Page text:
19 January 2016
3 min read
At Banjo, we understand that setting the right payment terms is one of the keys to great cash flow.
Katherine Hawes of Aquarius Lawyers says when it comes to putting in place the right payment term foundations for your business the first step is to look at your cash flow and budgets.
“It’s important to review your cash flow statement and work out when you will have money going out to pay your own suppliers. Most companies tend to have standard 30-day payment terms. But as a service provider it is possible to ask for payment upfront or part payment,” advises Hawes.
Here are Katherine’s top tips for establishing and maintaining effective payment terms:
- If you’re invoicing the same company each month send invoices out on the same day. Invoices need to be sent out at least seven days before the actual payment is due to give the customer time to pay. This also allows your customers to budget for your invoice.
- When it comes to negotiating and communicating payment terms to customers, the best approach is to put together a standard form document customers sign before work starts. The document should include the scope of the work and what you may charge extra for. It also needs to include your payment terms and information on how you need to be paid, for instance credit card or cash only, as well as information about what will happen if you don’t receive payment on time.
- The agreement, which should be signed by both parties before any work starts, should clearly state work will stop if payment is not made within the terms.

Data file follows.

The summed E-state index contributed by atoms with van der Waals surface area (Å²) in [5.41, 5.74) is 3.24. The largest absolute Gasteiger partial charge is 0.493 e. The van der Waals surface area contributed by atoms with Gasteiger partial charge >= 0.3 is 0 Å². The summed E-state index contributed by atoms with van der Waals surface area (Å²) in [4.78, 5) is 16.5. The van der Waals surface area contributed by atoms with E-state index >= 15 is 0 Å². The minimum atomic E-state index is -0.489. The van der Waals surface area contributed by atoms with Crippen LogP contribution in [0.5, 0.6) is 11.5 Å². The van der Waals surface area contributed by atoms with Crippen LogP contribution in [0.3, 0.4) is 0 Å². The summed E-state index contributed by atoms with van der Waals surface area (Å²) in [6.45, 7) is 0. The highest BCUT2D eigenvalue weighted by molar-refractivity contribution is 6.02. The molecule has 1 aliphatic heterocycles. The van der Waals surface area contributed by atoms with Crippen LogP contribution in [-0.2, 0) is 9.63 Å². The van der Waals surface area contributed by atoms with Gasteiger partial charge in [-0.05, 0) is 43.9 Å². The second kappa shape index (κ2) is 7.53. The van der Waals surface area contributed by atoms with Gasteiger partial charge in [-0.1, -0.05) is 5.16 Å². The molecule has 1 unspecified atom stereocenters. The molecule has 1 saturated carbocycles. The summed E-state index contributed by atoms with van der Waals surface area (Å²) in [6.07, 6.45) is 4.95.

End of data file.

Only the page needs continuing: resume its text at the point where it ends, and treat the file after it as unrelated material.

- To ensure customers pay your invoice on time, the best approach is to build good relationships with them in the first instance. Many invoice systems can send out payment reminders so make sure you set these up to remind your clients to pay you on time.
- Don’ t be afraid to call up your customers a couple of days before the invoice is due to make sure they have all the information they need. This is good practice if the person who is paying the invoice is different from the customer you have been dealing with, which is often the case when working with larger companies.
- If you are struggling with cash flow, you may want to offer a small prompt payment discount, five per cent for example, for customers who pay their invoice early. There is also the option of charging a penalty fee for clients who continually pay late, but make sure this doesn’t ruin your business relationship.
Says Hawes: “Be proactive rather than reactive and if your customer hasn’t paid on time, get on the phone the same day and chase it up rather than doing nothing.”